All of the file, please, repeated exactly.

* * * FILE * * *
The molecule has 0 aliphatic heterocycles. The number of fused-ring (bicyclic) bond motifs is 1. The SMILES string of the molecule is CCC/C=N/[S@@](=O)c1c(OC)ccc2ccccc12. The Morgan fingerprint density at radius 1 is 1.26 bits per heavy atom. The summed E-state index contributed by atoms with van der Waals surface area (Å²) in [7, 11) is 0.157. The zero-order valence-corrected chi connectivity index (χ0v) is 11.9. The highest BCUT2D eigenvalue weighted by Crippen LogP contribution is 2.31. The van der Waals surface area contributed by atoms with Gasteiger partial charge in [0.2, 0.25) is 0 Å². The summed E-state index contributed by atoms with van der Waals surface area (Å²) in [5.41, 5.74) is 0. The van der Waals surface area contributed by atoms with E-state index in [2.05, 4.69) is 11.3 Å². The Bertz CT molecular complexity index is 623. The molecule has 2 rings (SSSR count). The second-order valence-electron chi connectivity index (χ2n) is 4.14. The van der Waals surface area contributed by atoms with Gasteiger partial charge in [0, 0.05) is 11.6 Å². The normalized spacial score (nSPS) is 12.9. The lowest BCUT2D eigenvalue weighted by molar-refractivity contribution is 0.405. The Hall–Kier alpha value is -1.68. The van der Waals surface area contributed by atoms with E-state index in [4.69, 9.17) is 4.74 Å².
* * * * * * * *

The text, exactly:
The molecule has 0 aliphatic heterocycles. The number of fused-ring (bicyclic) bond motifs is 1. The SMILES string of the molecule is CCC/C=N/[S@@](=O)c1c(OC)ccc2ccccc12. The Morgan fingerprint density at radius 1 is 1.26 bits per heavy atom. The summed E-state index contributed by atoms with van der Waals surface area (Å²) in [7, 11) is 0.157. The zero-order valence-corrected chi connectivity index (χ0v) is 11.9. The highest BCUT2D eigenvalue weighted by Crippen LogP contribution is 2.31. The van der Waals surface area contributed by atoms with Gasteiger partial charge in [0.2, 0.25) is 0 Å². The summed E-state index contributed by atoms with van der Waals surface area (Å²) in [5.41, 5.74) is 0. The van der Waals surface area contributed by atoms with E-state index in [2.05, 4.69) is 11.3 Å². The Bertz CT molecular complexity index is 623. The molecule has 2 rings (SSSR count). The second-order valence-electron chi connectivity index (χ2n) is 4.14. The van der Waals surface area contributed by atoms with Gasteiger partial charge in [0, 0.05) is 11.6 Å². The normalized spacial score (nSPS) is 12.9. The lowest BCUT2D eigenvalue weighted by molar-refractivity contribution is 0.405. The Hall–Kier alpha value is -1.68. The van der Waals surface area contributed by atoms with E-state index in [4.69, 9.17) is 4.74 Å².